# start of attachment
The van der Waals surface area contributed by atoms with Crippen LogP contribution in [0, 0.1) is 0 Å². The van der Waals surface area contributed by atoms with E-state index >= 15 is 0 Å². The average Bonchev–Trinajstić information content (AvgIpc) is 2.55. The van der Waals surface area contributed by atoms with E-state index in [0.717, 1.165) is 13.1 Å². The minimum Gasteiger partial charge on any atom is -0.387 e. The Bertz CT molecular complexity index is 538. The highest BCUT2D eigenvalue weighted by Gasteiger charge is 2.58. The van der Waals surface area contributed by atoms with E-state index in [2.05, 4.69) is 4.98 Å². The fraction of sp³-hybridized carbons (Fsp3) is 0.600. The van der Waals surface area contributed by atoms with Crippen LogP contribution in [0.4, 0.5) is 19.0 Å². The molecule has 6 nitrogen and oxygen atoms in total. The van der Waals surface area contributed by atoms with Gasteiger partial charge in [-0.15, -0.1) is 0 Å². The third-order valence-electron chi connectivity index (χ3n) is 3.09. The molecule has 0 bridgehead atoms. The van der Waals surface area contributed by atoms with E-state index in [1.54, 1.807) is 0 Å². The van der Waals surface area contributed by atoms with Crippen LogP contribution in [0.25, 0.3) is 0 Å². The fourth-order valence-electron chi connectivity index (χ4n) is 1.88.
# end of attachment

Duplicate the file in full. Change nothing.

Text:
The van der Waals surface area contributed by atoms with Crippen LogP contribution in [0, 0.1) is 0 Å². The van der Waals surface area contributed by atoms with E-state index >= 15 is 0 Å². The average Bonchev–Trinajstić information content (AvgIpc) is 2.55. The van der Waals surface area contributed by atoms with E-state index in [0.717, 1.165) is 13.1 Å². The minimum Gasteiger partial charge on any atom is -0.387 e. The Bertz CT molecular complexity index is 538. The highest BCUT2D eigenvalue weighted by Gasteiger charge is 2.58. The van der Waals surface area contributed by atoms with E-state index in [2.05, 4.69) is 4.98 Å². The fraction of sp³-hybridized carbons (Fsp3) is 0.600. The van der Waals surface area contributed by atoms with Crippen LogP contribution in [0.4, 0.5) is 19.0 Å². The molecule has 6 nitrogen and oxygen atoms in total. The van der Waals surface area contributed by atoms with Gasteiger partial charge in [-0.15, -0.1) is 0 Å². The third-order valence-electron chi connectivity index (χ3n) is 3.09. The molecule has 0 bridgehead atoms. The van der Waals surface area contributed by atoms with E-state index in [1.54, 1.807) is 0 Å². The van der Waals surface area contributed by atoms with Crippen LogP contribution in [0.25, 0.3) is 0 Å². The fourth-order valence-electron chi connectivity index (χ4n) is 1.88.